Darkened rooms, solitary confinement, lack of fresh air and too much time to overthink between matches. The Crucible Theatre in Sheffield is no place for people trying to see the light. Yet snooker appears to be a sport that is ripe to merely add to the gloom of a person who is not feeling great about themselves.
Michael White, a talented 24-year-old from Neath in Wales who enjoys his status as the world number 15, cut a troubled character in defeat on Monday evening, admitting he is struggling to cope with depression, a crippling mental illness to blight someone of such tender years with a future as healthy as the green, green grass of home.
White is the latest in a panoply of great Welsh players, including Ray Reardon, Mark Williams, Cliff Wilson, Doug Mountjoy and Matthew Stevens to have enlivened snooker, but the youngster has mysteriously cut a dejected figure amid his sport's biggest few weeks of the year.
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White suffered a 10-7 loss to qualifier Sam Baird, the world number 59, in making an early departure from this year’s World Championship, but it may prove to be blessing in disguise. The young Welshman appeared to sport a hangdog look before finally falling to defeat, almost being toppled by a sense of relief.
Yet snooker is merely a trivial pursuit to what he is feeling. For White, the black dog has gobbled up the black ball. There was something inherently sad to hear such a young man make such an admission at a tournament that provides snooker players with the ultimate endorsement of years of hard work, labour and striving to perfect such a curious craft.
Quite simply, White, winner of last year's Indian Open, would rather be anywhere but here right now, and will be after exiting the Crucible’s stage door for an extended period away from the sport.
I don't want to make an excuse and I've never mentioned it before, but I do suffer with depression," said White. "Stress can bring it on and make it feel worse and I couldn't focus out there at all.
"I don't really know where to turn at the moment with my game. But I've got to get my mental state right first before I can go anywhere.
"I won't be playing for a month or so. I'll try and reflect on the championship and season and go from there."

White is not the first player to suffer from depression, and he will not be the last. Ronnie O’Sullivan has told this onlooker extensively about his ongoing problems with the illness via his Eurosport blog and the need to maintain a regular exercise regime to help combat it.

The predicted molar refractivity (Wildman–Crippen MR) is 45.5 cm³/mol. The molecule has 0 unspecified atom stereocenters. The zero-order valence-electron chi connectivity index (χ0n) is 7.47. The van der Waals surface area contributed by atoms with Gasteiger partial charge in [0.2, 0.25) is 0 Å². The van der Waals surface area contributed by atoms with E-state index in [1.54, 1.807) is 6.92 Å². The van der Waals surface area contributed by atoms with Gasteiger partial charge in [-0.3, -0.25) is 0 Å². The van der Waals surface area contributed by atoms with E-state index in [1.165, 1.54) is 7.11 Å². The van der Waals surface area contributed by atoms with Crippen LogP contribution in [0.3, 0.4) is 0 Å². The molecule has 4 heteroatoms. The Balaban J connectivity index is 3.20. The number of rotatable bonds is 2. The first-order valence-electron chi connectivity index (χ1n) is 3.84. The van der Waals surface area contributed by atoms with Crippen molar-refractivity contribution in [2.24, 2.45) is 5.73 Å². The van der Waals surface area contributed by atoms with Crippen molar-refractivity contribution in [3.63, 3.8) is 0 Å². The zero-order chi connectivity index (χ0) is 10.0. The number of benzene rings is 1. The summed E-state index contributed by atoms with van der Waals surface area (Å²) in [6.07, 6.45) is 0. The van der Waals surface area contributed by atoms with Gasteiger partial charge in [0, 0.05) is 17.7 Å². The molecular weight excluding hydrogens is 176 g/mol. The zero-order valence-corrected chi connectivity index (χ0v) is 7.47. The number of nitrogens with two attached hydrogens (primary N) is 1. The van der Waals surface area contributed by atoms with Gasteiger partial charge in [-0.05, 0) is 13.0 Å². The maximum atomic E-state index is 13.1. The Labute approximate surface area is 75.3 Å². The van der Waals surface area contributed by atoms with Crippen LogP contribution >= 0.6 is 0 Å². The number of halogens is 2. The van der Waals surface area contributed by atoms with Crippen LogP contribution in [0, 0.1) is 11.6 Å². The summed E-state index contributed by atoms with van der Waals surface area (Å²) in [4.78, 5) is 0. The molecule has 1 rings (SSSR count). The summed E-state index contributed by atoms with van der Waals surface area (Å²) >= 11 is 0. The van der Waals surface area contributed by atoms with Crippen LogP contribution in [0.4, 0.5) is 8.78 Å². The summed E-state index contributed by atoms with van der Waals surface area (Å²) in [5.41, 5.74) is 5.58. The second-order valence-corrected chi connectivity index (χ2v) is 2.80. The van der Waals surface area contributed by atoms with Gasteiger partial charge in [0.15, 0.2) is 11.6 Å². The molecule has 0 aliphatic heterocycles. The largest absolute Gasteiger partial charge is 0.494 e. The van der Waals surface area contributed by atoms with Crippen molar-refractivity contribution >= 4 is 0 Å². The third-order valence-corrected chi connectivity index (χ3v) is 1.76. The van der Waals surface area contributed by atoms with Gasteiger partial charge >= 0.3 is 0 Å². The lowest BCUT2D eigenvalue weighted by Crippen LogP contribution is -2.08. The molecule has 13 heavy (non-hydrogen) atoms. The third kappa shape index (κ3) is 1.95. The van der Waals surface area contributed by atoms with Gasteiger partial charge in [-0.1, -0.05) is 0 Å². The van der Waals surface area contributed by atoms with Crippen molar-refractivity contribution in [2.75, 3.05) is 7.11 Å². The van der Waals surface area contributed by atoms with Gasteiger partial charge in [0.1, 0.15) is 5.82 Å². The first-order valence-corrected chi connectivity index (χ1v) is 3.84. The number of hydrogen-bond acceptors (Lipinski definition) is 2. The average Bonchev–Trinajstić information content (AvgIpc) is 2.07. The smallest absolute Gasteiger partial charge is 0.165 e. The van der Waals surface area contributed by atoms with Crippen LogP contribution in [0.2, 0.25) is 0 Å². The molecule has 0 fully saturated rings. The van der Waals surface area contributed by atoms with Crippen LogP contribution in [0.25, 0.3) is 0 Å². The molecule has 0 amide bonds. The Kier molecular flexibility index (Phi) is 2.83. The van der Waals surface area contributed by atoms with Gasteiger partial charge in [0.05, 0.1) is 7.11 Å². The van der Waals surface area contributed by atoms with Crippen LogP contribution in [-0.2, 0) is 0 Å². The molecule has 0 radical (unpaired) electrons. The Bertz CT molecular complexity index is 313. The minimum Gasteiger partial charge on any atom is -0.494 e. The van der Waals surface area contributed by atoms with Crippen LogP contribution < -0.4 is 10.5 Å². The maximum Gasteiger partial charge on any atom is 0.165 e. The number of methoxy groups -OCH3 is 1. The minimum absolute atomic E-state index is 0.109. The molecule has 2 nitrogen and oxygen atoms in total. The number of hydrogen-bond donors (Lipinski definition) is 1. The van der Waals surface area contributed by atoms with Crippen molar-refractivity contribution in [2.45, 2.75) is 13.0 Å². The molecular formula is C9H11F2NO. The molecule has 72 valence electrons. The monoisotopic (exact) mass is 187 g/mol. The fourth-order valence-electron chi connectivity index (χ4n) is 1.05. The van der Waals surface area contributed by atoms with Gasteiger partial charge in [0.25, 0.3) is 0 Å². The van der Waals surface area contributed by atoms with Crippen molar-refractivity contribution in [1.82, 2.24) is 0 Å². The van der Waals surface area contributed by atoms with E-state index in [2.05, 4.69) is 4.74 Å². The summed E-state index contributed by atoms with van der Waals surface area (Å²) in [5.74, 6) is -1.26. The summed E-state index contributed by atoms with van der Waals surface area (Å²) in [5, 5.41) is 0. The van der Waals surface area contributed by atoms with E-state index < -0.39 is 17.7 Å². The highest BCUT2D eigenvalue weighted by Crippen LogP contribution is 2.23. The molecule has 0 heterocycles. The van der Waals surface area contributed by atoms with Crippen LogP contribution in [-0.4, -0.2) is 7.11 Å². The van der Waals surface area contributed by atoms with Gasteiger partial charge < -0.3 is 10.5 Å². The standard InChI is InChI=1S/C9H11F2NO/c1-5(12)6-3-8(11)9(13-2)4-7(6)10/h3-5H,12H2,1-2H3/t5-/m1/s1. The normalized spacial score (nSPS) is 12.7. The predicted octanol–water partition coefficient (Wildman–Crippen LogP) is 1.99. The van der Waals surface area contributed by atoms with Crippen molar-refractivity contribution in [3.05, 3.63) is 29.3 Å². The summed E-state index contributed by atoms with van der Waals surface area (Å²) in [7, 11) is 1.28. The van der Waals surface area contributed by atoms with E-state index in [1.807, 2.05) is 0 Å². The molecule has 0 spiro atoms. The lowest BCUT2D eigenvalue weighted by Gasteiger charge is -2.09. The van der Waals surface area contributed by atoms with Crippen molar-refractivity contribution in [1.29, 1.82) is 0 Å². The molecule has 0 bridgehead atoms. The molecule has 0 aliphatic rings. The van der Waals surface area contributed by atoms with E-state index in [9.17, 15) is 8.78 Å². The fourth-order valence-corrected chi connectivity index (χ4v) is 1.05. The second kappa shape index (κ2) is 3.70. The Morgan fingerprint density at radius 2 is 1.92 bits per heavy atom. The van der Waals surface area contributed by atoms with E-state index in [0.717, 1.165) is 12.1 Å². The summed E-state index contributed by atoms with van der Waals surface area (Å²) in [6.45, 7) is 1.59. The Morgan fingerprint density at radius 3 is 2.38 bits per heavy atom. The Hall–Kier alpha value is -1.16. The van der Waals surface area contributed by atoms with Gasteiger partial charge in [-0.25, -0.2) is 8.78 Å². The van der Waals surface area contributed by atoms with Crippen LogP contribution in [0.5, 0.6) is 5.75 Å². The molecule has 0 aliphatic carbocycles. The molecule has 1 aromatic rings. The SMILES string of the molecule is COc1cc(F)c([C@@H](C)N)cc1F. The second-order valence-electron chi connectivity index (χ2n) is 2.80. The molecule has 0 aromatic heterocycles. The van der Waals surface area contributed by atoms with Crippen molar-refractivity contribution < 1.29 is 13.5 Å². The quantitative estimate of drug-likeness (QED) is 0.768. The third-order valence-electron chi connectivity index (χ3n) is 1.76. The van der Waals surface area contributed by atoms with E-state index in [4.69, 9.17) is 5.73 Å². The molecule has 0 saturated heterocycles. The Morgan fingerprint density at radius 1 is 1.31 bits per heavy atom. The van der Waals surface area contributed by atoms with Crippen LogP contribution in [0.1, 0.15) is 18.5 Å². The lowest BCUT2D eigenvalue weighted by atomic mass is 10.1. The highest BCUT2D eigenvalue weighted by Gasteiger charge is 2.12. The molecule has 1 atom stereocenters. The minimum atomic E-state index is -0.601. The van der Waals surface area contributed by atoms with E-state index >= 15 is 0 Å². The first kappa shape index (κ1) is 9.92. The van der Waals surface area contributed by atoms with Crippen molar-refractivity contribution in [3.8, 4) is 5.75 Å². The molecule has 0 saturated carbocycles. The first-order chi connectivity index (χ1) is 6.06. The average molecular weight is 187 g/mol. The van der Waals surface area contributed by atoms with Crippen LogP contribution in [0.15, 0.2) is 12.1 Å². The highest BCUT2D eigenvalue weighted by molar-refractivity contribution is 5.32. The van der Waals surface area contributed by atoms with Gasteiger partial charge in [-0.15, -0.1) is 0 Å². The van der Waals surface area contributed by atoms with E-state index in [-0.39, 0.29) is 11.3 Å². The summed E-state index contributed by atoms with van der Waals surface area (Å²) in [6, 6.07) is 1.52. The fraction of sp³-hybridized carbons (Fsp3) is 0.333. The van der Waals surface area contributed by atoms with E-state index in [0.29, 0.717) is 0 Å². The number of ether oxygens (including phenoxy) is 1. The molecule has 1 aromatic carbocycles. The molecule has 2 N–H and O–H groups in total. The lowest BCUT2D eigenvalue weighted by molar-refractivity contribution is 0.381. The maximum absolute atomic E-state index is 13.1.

The Northern Irishman Mark Allen explained to Eurosport in an exclusive interview about the need to keep himself in a positive mood when he is on the road.
The life of the long-distance snooker player is no place for negative thoughts when you are flying to various outposts in the world, and checking in and out of hotels. It was not long ago that Allen could not be bothered getting out of bed.
It is not for many what could be thought of as the good life.
“My favourite part of the world to travel is the UK,” said the world number seven Allen. “I like being at home, and I like my home comforts.
“I’m not a big fan of travelling, but you have to grin and bear it.”
Kyren Wilson, 24, winner of the Shanghai Masters sympathised with White's plight. "I understand where he is coming from," said Wilson.

Mark Allen

Image credit: Imago

"Wait until he has a baby and it gets difficult having to pack your bags, and shoots off to China while your partner chases you out the door saying: 'Don't go.'
"It does get very difficult, but we know what we've got in store. When you lose, it can be quite soul-destroying. In golf you get a chance to do what the other guy is doing, but not in snooker.
You can practice as much as you want, but if you don't turn up on the day, you can be going home in less than half an hour. Especially if you are playing Ronnie.
The battle to fight mental illness and to ensure there is longer a stigma in admitting you suffer from depression depends upon men like White being brave enough to confront such an affliction. In defeat, White was a man on Monday evening.
The splendid isolation of a snooker player where some practice alone for hours and hours a day is hardly a proscribed method if feelings of self-loathing come to the surface. Adverse results will merely add to the malady.
White deserves the full support of his sport to cope with and combat such widespread illness that threatens more than just his burgeoning career as an elite player. Such a problem cannot be swept under the snooker table as he tries to piece his career back together.
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